Go to and download qGIS. Its free and open source.

Use qGIS to convert the data file from Canada Post or other source to geoJSON format. Lots of blog posts and documentation about how to use qGIS for this just a Google search away.

My geoJSON data source looked like this:

var bcData = {
    "type": "FeatureCollection",
    "crs": { "type": "name", "properties": { "name": "urn:ogc:def:crs:EPSG::4269" } },
    "features": [
    { "type": "Feature", "properties": { "CFSAUID": "V0A", "PRUID": "59", "PRNAME": "British Columbia \/ Colombie-Britannique" }, "geometry": { "type": "MultiPolygon", "coordinates": [ [ [ [ -115.49499542, 50.780018587000029 ], [ -115.50032807, 50.77718343600003 ], [ -115.49722732099997, 50.772528975000057 ], [ -115.49321284, 50.770504059000075 ], [ -115.49393662599999, 50.768143038000062 ], [ -115.50289288699997, 50.762270941000054 ], [ -115.50846411599997, 50.754243300000041 ], [ -115.5104796, 50.753297703000044 ], [ -115.51397592099994, 50.748953800000038 ], [ -115.51861431199995, 50.745737989000077 ], [ -115.52586378899997, 50.743771099000071 ], [ -115.53026371899995, 50.74397910700003 ], [ -115.53451319199996,


Create Django queryset to create data source for counts of properties by FSA to be added to the Leaflet map layer.

I used a SQL query in the Django View to get count of properties by FSA.

This dataset looks like this in the template. These results have only one FSA, if it had more it would have more FSA / count pairs.

Below is code for  the Django view query to create the fsa_array FSA / counts data source.


cursor = connection.cursor()
    "select fsa, count(*) \
    from properties \
    group by fsa \
    order by fsa;")
    fsas_cursor = list(cursor.fetchall())

    fsas_array = [(x[0].encode('utf8'), int(x[1])) for x in fsas_cursor]

My Javascript largely retains the Leaflet tutorial code with some modifications:

1. How the legend colors and intervals are assigned is changed but otherwise legend functions the same.

2. Significantly changed how the color for each FSA is assigned. The tutorial had the color in its geoJSON file so only had to reference it directly. My colors were coming from the View so I had to change code to include new function to match FSA’s in both my Django view data and the geoJSON FSA boundary file and return the appropriate color based on the Django View data set count.

var fsa_array = [["V3J", 19]];

var map ='map',{scrollWheelZoom:false}).setView([ active_city_center_lat, active_city_center_lon], active_city_zoom);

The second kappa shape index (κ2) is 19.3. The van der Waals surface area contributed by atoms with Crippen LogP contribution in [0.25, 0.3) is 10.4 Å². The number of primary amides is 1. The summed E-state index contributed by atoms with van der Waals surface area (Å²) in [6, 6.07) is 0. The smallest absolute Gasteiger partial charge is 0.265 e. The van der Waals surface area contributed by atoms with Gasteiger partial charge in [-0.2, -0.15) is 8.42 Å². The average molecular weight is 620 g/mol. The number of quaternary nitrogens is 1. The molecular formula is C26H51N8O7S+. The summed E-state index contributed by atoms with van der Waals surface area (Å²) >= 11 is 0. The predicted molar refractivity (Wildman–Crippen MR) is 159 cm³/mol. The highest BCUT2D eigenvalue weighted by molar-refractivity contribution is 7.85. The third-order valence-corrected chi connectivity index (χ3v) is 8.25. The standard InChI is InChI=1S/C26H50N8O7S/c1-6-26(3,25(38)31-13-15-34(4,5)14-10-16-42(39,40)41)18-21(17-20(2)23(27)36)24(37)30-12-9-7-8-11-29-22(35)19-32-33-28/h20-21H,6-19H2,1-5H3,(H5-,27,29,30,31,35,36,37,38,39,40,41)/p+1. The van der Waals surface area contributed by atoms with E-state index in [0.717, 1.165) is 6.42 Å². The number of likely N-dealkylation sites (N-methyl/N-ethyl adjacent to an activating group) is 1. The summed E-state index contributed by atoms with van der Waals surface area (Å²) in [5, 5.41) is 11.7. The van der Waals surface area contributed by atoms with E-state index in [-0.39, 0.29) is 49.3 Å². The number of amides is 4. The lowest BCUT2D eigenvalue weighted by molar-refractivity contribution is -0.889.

map.once('focus', function() { map.scrollWheelZoom.enable(); });

var fsa_array = fsas_array_safe;

L.tileLayer('{id}/{z}/{x}/{y}.png?access_token=pk.eyJ1IjoibWFwYm94IiwiYSI6ImNpandmbXliNDBjZWd2M2x6bDk3c2ZtOTkifQ._QA7i5Mpkd_m30IGElHziw', {
    maxZoom: 18,
    attribution: 'Map data ©' + OpenStreetMap CC-BY-SA' + 'Imagery ©' + 'Mapbox'
    id: 'mapbox.light'

// control that shows state info on hover
var info = L.control();

info.onAdd = function (map) {
    this._div = L.DomUtil.create('div', 'info');
    return this._div;

info.update = function (props) {
    this._div.innerHTML = (props ?
        '' + props.CFSAUID + ' ' + getFSACount(props.CFSAUID) + ' lonely homes' 
        : 'Hover over each postal area to see lonely home counts to date.');


// get color 
function getColor(n) {
    return n > 30 ? '#b10026'
           : n > 25 ? '#e31a1c' 
           : n > 25 ? '#fc4e2a' 
           : n > 20 ? '#fd8d3c'
           : n > 15  ? '#feb24c'
           : n > 10  ? '#fed976'
           : n > 5  ? '#ffeda0'
           : n > 0  ? '#ffffcc'
           : '#ffffff';

function getFSACount(CFSAUID) {
    var fsaCount;
    for (var i = 0; i < fsa_array.length; i++) {
        if (fsa_array[i][0] === CFSAUID) {
            fsaCount = ' has ' + fsa_array[i][1];
    if (fsaCount == null) {
         fsaCount = ' has no '; 
    return fsaCount;

function getFSAColor(CFSAUID) {
    var color;
    for (var i = 0; i < fsa_array.length; i++) {
    if (fsa_array[i][0] === CFSAUID) {
        color = getColor(fsa_array[i][1]);
        //console.log(fsa_array[i][1] + '-' + color)
    return color;
function style(feature) {
    return {
        weight: 1,
        opacity: 1,
        color: 'white',
        dashArray: '3',
        fillOpacity: 0.7,
        fillColor: getFSAColor(

function highlightFeature(e) {
    var layer =;
        weight: 2,
        color: '#333',
        dashArray: '',
        fillOpacity: 0.7

    if (! && !L.Browser.opera) {


var geojson;

function resetHighlight(e) {

function zoomToFeature(e) {

function onEachFeature(feature, layer) {
        mouseover: highlightFeature,
        mouseout: resetHighlight,
        click: zoomToFeature

geojson = L.geoJson(bcData, {
    style: style,
    onEachFeature: onEachFeature

var legend = L.control({position: 'bottomright'});

legend.onAdd = function (map) {

    var div = L.DomUtil.create('div', 'info legend'),
        grades = [0, 1, 5, 10, 15, 20, 25, 30],
        labels = [],
        from, to;

    for (var i = 0; i < grades.length; i++) {
        from = grades[i];
        if (i === 0) {
            var_from_to = grades[i];
            var_color = getColor(from);
        } else {
            var_from_to =  from + (grades[i + 1] ? '–' + grades[i + 1] : '+') ;
            var_color = getColor(from + 1);
            ' ' +

    div.innerHTML = labels.join('');
    return div;


That is pretty much all there is to creating very nice looking interactive free open-source choropleth maps for your Django website application!